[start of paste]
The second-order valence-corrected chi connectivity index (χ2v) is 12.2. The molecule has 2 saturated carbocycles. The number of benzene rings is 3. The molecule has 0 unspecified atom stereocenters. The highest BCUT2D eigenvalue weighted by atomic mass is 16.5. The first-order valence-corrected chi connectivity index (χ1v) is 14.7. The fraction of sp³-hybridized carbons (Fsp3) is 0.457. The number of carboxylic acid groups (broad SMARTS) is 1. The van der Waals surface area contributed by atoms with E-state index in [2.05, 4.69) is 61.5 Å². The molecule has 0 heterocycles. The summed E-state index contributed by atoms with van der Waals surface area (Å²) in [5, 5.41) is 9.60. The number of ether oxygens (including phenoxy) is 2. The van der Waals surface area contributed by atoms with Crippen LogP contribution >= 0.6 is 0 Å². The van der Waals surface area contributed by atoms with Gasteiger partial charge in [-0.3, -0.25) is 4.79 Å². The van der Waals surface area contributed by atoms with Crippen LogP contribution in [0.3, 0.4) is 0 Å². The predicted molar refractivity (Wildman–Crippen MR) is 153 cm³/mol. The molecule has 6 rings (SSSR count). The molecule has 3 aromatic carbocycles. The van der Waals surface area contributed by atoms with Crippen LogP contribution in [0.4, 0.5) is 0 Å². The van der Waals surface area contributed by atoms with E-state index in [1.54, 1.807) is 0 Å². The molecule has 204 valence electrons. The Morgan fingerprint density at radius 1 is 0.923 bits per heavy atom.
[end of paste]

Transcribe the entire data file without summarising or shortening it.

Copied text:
The second-order valence-corrected chi connectivity index (χ2v) is 12.2. The molecule has 2 saturated carbocycles. The number of benzene rings is 3. The molecule has 0 unspecified atom stereocenters. The highest BCUT2D eigenvalue weighted by atomic mass is 16.5. The first-order valence-corrected chi connectivity index (χ1v) is 14.7. The fraction of sp³-hybridized carbons (Fsp3) is 0.457. The number of carboxylic acid groups (broad SMARTS) is 1. The van der Waals surface area contributed by atoms with E-state index in [2.05, 4.69) is 61.5 Å². The molecule has 0 heterocycles. The summed E-state index contributed by atoms with van der Waals surface area (Å²) in [5, 5.41) is 9.60. The number of ether oxygens (including phenoxy) is 2. The van der Waals surface area contributed by atoms with Crippen LogP contribution >= 0.6 is 0 Å². The van der Waals surface area contributed by atoms with Gasteiger partial charge in [-0.3, -0.25) is 4.79 Å². The van der Waals surface area contributed by atoms with Crippen LogP contribution in [0.3, 0.4) is 0 Å². The predicted molar refractivity (Wildman–Crippen MR) is 153 cm³/mol. The molecule has 6 rings (SSSR count). The molecule has 3 aromatic carbocycles. The van der Waals surface area contributed by atoms with Crippen LogP contribution in [0.4, 0.5) is 0 Å². The van der Waals surface area contributed by atoms with E-state index in [1.54, 1.807) is 0 Å². The molecule has 204 valence electrons. The Morgan fingerprint density at radius 1 is 0.923 bits per heavy atom.